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MONTREAL — The weak global economy did pop up a few times during this week’s Just Comedy conference and Just for Laughs comedy festival here.
In at least one instance, economic trends served as a set-up for punchlines, while in others, TV insiders discussed the possible effect of a recession on consumers’ appetite for comedy.
During a panel of comedy experts, for example, Kenton Allen, creative head, comedy and comedy North at the BBC, predicted a rebound of studio sitcoms with live audiences in the U.K. due to economic trends.
“Silly is back,” and traditional sitcom orders seem on the rise, he said, pointing to the needs of TV audiences. “On the cusp of a recession, they will want things that are big and loud and funny,” he added.
Lou Wallach, senior vp, original programming, television & digital development, Comedy Central, argued that his network does not see the kinds of economy-related ups-and-downs that broadcast networks may experience.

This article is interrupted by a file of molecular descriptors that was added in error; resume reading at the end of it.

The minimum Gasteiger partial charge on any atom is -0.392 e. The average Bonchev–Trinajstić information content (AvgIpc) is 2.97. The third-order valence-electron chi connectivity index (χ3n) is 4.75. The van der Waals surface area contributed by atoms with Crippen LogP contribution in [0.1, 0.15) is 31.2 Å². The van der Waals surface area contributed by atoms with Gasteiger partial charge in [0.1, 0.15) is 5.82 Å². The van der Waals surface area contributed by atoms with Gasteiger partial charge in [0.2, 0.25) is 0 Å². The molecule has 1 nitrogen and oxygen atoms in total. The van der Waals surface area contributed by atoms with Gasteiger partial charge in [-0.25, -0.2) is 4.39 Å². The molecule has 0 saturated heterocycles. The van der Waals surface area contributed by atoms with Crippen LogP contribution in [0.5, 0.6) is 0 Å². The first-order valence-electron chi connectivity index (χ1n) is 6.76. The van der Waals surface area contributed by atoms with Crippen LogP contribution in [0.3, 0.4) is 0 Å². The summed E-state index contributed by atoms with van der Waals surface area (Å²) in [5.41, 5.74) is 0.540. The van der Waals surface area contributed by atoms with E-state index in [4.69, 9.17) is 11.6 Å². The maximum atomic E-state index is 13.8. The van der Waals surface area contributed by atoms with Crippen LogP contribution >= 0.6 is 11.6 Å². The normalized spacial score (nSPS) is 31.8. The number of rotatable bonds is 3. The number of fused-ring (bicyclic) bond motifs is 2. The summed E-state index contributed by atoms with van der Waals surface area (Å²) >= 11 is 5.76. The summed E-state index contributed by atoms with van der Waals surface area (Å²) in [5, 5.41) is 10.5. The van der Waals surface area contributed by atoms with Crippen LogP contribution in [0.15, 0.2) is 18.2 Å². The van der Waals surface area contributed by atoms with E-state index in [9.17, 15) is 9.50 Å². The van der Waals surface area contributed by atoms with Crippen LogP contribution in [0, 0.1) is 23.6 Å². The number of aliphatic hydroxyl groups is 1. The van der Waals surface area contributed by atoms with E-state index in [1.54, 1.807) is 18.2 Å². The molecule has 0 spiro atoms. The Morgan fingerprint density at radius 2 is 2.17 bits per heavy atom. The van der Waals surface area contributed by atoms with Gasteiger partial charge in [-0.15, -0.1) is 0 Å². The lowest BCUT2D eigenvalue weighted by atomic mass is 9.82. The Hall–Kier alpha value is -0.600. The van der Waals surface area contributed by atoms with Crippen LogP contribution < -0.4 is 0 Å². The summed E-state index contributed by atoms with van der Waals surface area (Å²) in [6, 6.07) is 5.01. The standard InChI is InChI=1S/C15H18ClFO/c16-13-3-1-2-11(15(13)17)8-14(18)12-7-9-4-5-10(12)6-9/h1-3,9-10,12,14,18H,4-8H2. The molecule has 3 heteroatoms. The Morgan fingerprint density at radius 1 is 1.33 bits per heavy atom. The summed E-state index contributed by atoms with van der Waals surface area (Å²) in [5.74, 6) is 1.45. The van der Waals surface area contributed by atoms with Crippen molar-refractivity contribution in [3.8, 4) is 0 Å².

He said his focus is always — no matter what economic trends may be — on developing shows his core audience will enjoy and flock to.
Meanwhile, standup Billy Gardell in one bit suggested a solution to high gas prices and drunk driving — bumper cars.
And Andy Kindler in his annual State of the Industry speech set up a punchline about the recent labor strife in Hollywood in the context of inflation and food shortages stemming from high food prices. “Gas is $500 a gallon (and) people are stabbing each other over rice in the supermarket,” he said. With that in mind, fighting over details of a new labor pact is as if Hollywood said: “Stop stabbing yourselves over rice,” Kindler said. “Do you know what’s happening in digital media?”
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